Don't give Alexa a personality makeover
Alexa doesn't introduce herself as anyone else, pretend to be human, or refer to herself in the third person. She's not a brand ambassador, and she would never advertise or erode trust with customers. Alexa speaks in the active voice, for herself in the first person, and doesn't apologize excessively.

  Keep it consistent
Make sure your experience is consistent with the overall Alexa platform, and uses appropriate and common controls such as built-in intents for basic commands.

Visuals (GUI)

  Can you use the skill without a screen?
Interacting with Alexa is a voice-first experience, and many devices do not have screens, so make sure your experience can be used across all device types, including those that are voice-only.

  Don't tell the customer what to do
Never tell a customer explicitly to look at or touch a screen. Visual elements are complementary to the voice experience. A customer can choose how they want to interact with Alexa in a multimodal world.

  Never display private content
Always assume that all content will be consumed in a public, communal setting. Never display a customer's private or sensitive information without confirmation first.

  Connect touch to voice selections
Always ensure that visual touch targets (buttons, lists, etc.) are tied to and can be selected by voice, in addition to touch, so that customers can use your skill completely hands-free. Remember though that not every voice command requires a related touch selection.

  Interaction is clear and actionable
Interactive elements on the screen should appear to be interactive and produce predictable results when the customer engages. Make sure all buttons, and other selectable items, have clear selection states.

  Don't require touch
Customers should be able to use your experience or skill completely hands-free, and should not be required to use touch to complete interactions or progress through a flow.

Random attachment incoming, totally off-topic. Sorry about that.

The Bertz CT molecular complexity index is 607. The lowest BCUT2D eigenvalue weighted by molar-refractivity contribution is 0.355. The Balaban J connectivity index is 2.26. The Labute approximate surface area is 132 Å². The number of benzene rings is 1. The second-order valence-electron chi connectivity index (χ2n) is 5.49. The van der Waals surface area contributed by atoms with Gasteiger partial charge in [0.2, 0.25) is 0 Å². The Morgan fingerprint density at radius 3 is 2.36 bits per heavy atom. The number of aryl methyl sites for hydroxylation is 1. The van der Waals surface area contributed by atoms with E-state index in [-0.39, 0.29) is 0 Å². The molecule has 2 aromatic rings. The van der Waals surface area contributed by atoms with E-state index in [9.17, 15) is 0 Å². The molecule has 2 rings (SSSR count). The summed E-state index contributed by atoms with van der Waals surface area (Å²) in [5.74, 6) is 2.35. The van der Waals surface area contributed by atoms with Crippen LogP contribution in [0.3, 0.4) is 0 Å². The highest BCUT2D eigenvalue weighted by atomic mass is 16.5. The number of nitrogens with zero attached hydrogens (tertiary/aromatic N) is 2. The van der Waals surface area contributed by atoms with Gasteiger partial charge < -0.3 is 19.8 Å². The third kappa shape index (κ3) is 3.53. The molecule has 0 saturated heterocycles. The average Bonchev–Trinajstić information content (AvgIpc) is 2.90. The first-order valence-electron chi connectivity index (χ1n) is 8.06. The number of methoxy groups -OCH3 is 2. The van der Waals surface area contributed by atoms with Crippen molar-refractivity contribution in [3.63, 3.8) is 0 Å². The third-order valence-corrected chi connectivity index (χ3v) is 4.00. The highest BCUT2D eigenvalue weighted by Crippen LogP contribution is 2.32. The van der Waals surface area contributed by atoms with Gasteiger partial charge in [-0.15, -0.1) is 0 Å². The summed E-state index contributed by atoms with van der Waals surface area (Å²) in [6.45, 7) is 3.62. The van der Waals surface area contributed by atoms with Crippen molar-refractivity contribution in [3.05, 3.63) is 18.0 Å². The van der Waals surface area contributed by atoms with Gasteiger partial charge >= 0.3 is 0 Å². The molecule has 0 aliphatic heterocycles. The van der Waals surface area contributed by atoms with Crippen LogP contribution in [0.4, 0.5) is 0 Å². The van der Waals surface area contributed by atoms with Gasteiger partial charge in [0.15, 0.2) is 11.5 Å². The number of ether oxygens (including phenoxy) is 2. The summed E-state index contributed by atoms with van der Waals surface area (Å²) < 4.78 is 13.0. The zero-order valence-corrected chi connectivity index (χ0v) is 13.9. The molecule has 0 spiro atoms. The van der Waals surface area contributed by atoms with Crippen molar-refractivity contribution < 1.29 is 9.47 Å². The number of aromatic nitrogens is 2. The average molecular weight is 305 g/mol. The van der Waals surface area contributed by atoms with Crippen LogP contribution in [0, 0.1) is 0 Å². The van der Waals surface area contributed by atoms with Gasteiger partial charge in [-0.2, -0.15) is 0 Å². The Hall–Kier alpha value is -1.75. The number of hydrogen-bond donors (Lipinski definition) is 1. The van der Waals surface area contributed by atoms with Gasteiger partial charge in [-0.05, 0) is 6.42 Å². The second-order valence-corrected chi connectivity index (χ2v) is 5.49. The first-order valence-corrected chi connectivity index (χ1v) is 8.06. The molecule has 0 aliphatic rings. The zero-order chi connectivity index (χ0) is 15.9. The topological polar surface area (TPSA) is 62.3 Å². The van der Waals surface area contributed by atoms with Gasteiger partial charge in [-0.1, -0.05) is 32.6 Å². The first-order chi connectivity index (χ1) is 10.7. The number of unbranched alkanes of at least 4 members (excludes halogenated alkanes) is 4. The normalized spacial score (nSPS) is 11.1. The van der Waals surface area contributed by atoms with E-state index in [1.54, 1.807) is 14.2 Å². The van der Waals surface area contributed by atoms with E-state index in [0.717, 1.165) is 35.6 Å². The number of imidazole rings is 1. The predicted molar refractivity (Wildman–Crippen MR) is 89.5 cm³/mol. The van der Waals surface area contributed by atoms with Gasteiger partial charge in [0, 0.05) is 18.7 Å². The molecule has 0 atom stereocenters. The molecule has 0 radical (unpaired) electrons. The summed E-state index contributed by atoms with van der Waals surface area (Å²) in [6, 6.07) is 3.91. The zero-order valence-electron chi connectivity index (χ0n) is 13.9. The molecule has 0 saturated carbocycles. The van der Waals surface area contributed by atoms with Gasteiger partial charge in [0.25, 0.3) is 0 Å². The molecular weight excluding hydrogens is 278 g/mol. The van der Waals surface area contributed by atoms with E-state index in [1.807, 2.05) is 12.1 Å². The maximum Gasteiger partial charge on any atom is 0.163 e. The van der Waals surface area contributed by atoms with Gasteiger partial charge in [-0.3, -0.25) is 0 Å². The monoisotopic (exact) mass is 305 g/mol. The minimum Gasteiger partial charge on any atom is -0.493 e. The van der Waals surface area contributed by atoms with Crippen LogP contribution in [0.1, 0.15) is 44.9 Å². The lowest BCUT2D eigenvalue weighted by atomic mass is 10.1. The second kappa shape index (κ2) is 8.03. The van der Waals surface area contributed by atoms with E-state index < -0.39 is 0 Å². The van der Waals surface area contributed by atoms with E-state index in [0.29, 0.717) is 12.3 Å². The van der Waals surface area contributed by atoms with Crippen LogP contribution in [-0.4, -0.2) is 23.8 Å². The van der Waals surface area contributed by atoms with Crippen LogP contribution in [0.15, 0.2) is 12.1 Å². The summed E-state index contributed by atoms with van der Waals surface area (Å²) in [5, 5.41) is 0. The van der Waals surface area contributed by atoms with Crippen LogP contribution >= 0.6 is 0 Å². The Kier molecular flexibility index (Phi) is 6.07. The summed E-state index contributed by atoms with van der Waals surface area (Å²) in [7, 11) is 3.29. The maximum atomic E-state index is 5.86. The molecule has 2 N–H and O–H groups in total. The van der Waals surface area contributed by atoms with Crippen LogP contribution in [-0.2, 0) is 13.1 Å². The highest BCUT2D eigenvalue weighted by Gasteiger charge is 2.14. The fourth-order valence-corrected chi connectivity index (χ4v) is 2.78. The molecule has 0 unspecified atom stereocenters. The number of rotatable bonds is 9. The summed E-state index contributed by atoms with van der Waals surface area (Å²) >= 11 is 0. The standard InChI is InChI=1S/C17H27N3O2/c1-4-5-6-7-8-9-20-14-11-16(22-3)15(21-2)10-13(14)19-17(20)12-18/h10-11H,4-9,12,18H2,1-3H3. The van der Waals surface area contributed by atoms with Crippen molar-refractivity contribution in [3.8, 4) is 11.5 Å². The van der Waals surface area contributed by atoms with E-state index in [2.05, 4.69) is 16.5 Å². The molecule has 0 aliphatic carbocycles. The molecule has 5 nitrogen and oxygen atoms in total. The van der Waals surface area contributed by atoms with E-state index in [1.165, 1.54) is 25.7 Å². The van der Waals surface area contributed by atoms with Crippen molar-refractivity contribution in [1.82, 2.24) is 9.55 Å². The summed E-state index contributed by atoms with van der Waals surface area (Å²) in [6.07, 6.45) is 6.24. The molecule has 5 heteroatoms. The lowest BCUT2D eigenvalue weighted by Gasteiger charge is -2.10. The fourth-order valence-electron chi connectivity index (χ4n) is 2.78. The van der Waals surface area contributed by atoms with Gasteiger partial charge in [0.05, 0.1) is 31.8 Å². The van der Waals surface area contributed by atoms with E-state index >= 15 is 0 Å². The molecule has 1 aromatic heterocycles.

Design for near and far experiences
When designing the visual experience for your skill, consider where and how a customer may be using it, and the level of interaction required such as touch or interactive elements. Customers may engage with their device at different distances, such as casually glancing from across a room (5-7 ft) or sitting next to it (2 ft).

  Style your text for readability
Choose font sizes and colors appropriately for the screen, viewing distance, and experience context. When necessary, truncate text in a way that is readable and predictable. Use typography to create an obvious and consistent content hierarchy.

  Use appropriate imagery
Images should be used to enhance an experience and provide additional contextual information. Include images and icons that are universal, easily identifiable, and relate to the conversation. Avoid using regional-specific images unless appropriate. Use resolutions that will scale correctly for the device densities you’re targeting.

  Add background images to enhance the visual experience
Background images should be used to add visual interest to your experience or skill, and not to convey primary information or messages to customers. To address accessibility and contrast ratios, use the scrim (or a black opacity layer) in combination with your background images when overlaying text.

  Be accessible
Your skill experience should be designed so that it is available and delightful for every customer who wants to use it. Make sure the experience meets accessibility guidelines for the color and text high-contrast ratio (AA accessible, 4.5:1), and choose the appropriate font sizes for maximum readability. Also include closed captioning for videos when available.